In August, David Garcia — the Democratic candidate for governor in Arizona — hired a new political director, Billy Kovacs. The 31-year-old Kovacs lost the Democratic primary for Arizona’s 2nd Congressional District on August 28, and Garcia snatched him up shortly thereafter. Like Garcia, Kovacs has campaigned on #MeToo, but he has a history of taking pictures of mostly naked women for pay, and a history of unpaid parking and traffic tickets.
Kovacs, convinced that Garcia would win in November, told PJ Media he stands by his photography, and he provided documentation showing that his driver’s license is clean. He admitted that he had been delinquent in paying some tickets, but also blamed the city of Tucson for ticketing him when he was legally parked.
“I would totally stand by everything that I did with ABUD,” the political director told PJ Media, referring to an entertainment company Kovacs worked for between May 2011 and at least September 2013, according to his resume. Some of that work included snapping photos of topless women wearing nothing but paint on their breasts.
Kovacs insisted that his firm and vocal opposition to sexual assault is entirely consistent with his work for ABUD Entertainment.
Starting last October, Kovacs ran on a platform of giving sexual assault survivors a voice in Congress. “My [Monday motivation] is everyone who posted #MeToo. I see you. I hear you. I will give you a voice in Congress,” he tweeted. “Let’s end this crisis. Now!”
— Billy Kovacs (@kovacs4congress) October 16, 2017
Garcia has also been a vocal supporter of the #MeToo movement, using the sexual assault allegations against Supreme Court nominee Brett Kavanaugh as a reason to oppose Kavanaugh’s confirmation.
Yet this very vocal supporter of the #MeToo movement, who stands by the idea that “women should be believed,” also stood by taking pictures of nearly naked women.
Kovacs worked for ABUD Entertainment for years, and featured prominently in various event photoshoots.
Most of the photoshoots featured sexual themes, but one event involved a pair of women who went topless and only had paint on their breasts. Kovacs took pictures of them, and was photographed between them.
ABUD Entertainment credited Kovacs for the photos from the event.
In addition to the photo of the two bare-breasted women on either side of Kovacs, each of the girls has an individual photo (linked here and here), and multiple other photos. Kovacs also took an exceedingly seedy photo of one of these girls dancing on a table, wearing only paint and panties.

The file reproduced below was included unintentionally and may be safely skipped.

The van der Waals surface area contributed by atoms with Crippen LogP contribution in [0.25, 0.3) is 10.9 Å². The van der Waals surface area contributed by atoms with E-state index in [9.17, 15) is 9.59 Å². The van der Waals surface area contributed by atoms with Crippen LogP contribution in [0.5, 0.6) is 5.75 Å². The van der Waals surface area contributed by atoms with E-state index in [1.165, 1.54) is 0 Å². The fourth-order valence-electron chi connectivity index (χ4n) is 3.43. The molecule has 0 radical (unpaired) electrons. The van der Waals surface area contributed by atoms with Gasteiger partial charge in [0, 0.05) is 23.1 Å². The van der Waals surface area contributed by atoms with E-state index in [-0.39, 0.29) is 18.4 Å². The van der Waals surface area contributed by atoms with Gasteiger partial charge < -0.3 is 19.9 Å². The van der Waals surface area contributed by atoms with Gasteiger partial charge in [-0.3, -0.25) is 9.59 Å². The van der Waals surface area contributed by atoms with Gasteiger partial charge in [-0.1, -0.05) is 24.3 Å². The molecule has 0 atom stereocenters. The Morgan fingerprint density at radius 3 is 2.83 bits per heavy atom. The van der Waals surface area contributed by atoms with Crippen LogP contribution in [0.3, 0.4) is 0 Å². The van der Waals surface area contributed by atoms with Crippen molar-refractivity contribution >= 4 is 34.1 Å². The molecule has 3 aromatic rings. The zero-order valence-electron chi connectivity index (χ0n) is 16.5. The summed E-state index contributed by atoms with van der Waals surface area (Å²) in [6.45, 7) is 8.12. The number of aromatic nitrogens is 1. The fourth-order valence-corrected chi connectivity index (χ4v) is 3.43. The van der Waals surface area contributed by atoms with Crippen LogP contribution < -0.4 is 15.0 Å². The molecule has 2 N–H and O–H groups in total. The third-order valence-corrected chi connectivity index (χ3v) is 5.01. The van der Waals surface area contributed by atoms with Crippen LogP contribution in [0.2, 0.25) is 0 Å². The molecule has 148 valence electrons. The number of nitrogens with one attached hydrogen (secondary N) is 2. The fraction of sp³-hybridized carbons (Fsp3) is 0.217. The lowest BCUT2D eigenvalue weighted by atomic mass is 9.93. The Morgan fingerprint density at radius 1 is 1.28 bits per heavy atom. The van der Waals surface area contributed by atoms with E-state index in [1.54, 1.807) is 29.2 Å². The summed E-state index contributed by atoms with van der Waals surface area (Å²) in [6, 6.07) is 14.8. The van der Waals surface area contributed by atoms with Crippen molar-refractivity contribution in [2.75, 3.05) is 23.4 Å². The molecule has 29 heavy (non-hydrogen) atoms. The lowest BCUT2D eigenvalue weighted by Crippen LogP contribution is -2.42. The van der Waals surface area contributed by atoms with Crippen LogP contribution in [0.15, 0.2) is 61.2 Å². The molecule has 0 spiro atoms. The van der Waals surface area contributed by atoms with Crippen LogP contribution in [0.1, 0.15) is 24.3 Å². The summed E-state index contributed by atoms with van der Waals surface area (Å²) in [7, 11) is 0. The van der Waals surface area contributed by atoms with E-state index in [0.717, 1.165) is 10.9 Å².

Kovacs defended his work with ABUD Entertainment, suggesting there was no conflict between this photography and his support for the #MeToo movement against sexual assault, emphasizing his belief in “women.”
“It’s an entertainment company, owned by a conservative male,” he told PJ Media. “It was a weekend gig in college. I stand by what I did. Nightlife photography is a thing that a lot of people do.”
Kovacs said he was “pretty sure” that none of the women at these events were assaulted or abused. “Most of us were in creative arts in college. I did photography design.” As for the women, he said, “I think they were University of Arizona dancers or U of A art majors.”
“I’m pretty sure I know every single one of those people still and we’re all close friends,” so none of them were abused or assaulted, he insisted.
“The positive part of the #MeToo movement” is that “women can come forward, report that crime, hold that person accountable,” the political director said. “This is exactly how the process is supposed to happen.”
“We’re supposed to hold men accountable, whether you’re conservative or liberal,” Kovacs added. “If there were something that came out about be, I would be held accountable. And that’s a good thing that we have in society.”
The political director also has a long history of unpaid parking and driving tickets. According to the city of Tucson, his vehicle registration and driver’s license were suspended no fewer than four times after he reneged on paying tickets for traffic violations (one ultimately cost him $1,106.70 due to the delay). He also received delinquency fees for not paying parking tickets promptly, sometimes waiting as long as five years (one ticket was filed in April 2013 and paid in August 2018).
When asked about the tickets, Kovacs replied bluntly, “Those are all paid.” He referenced a Tucson Sentinel report from July that tallied up his unpaid tickets at $1,540.
“I was in college, I’m not a rich person. When you get a $200 speeding ticket, sometimes as a young person, you forget to pay,” he admitted.
Kovacs insisted he was all paid up now. “I’m a good 31-year-old now,” he said. “I pay my parking tickets like anybody else. We don’t get out of anything.” He also sent PJ Media a Driver License Motor Vehicle Record showing a driver’s license in good standing.
The political director defended David Garcia’s identity politics arguments. Garcia has previously suggested he should win the Arizona governor race due to his ethnic background, saying that someone with his last name should win the election.
“There is a large Latino population in Arizona, and a lot of the inequity in the state and in the country right now is of the minority community, and we need to have someone who is a champion of these things,” Kovacs insisted. He did not explain why a candidate’s race qualifies that person for office.
Follow the author of this article on Twitter at @Tyler2ONeil.